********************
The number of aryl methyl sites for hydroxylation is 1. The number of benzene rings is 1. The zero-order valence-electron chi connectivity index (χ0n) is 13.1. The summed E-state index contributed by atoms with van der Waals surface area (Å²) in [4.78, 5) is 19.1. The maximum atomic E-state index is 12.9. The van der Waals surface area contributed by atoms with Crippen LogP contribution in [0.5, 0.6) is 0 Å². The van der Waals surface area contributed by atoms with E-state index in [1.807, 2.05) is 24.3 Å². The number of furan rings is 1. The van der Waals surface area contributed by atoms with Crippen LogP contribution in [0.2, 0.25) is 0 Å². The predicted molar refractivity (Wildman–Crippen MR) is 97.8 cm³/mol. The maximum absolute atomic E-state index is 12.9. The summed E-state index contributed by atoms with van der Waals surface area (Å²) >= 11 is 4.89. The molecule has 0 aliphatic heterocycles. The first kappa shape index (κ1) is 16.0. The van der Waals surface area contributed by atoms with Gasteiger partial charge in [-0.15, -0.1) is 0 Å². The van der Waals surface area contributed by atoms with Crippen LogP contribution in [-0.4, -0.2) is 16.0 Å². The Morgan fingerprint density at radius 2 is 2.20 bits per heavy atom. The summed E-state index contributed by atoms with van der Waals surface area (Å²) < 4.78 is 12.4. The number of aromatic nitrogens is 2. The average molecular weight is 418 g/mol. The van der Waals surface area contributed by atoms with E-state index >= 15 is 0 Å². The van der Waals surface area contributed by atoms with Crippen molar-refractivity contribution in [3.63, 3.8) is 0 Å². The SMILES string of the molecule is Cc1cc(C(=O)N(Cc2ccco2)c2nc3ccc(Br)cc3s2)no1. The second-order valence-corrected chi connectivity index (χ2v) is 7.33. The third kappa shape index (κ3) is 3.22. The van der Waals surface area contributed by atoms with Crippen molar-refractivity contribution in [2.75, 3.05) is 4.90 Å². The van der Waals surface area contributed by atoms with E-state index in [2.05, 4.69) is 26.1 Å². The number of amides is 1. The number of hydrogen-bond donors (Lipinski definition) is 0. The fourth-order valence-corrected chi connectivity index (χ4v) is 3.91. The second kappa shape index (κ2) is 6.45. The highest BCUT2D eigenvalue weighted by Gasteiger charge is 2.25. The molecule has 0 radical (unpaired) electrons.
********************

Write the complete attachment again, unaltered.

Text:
The number of aryl methyl sites for hydroxylation is 1. The number of benzene rings is 1. The zero-order valence-electron chi connectivity index (χ0n) is 13.1. The summed E-state index contributed by atoms with van der Waals surface area (Å²) in [4.78, 5) is 19.1. The maximum atomic E-state index is 12.9. The van der Waals surface area contributed by atoms with Crippen LogP contribution in [0.5, 0.6) is 0 Å². The van der Waals surface area contributed by atoms with E-state index in [1.807, 2.05) is 24.3 Å². The number of furan rings is 1. The van der Waals surface area contributed by atoms with Crippen LogP contribution in [0.2, 0.25) is 0 Å². The predicted molar refractivity (Wildman–Crippen MR) is 97.8 cm³/mol. The maximum absolute atomic E-state index is 12.9. The summed E-state index contributed by atoms with van der Waals surface area (Å²) >= 11 is 4.89. The molecule has 0 aliphatic heterocycles. The first kappa shape index (κ1) is 16.0. The van der Waals surface area contributed by atoms with Gasteiger partial charge in [-0.15, -0.1) is 0 Å². The van der Waals surface area contributed by atoms with Crippen LogP contribution in [-0.4, -0.2) is 16.0 Å². The Morgan fingerprint density at radius 2 is 2.20 bits per heavy atom. The summed E-state index contributed by atoms with van der Waals surface area (Å²) < 4.78 is 12.4. The number of aromatic nitrogens is 2. The average molecular weight is 418 g/mol. The van der Waals surface area contributed by atoms with E-state index >= 15 is 0 Å². The van der Waals surface area contributed by atoms with Crippen molar-refractivity contribution in [3.63, 3.8) is 0 Å². The SMILES string of the molecule is Cc1cc(C(=O)N(Cc2ccco2)c2nc3ccc(Br)cc3s2)no1. The second-order valence-corrected chi connectivity index (χ2v) is 7.33. The third kappa shape index (κ3) is 3.22. The van der Waals surface area contributed by atoms with Crippen molar-refractivity contribution in [2.75, 3.05) is 4.90 Å². The van der Waals surface area contributed by atoms with E-state index in [2.05, 4.69) is 26.1 Å². The number of amides is 1. The number of hydrogen-bond donors (Lipinski definition) is 0. The fourth-order valence-corrected chi connectivity index (χ4v) is 3.91. The second kappa shape index (κ2) is 6.45. The highest BCUT2D eigenvalue weighted by Gasteiger charge is 2.25. The molecule has 0 radical (unpaired) electrons.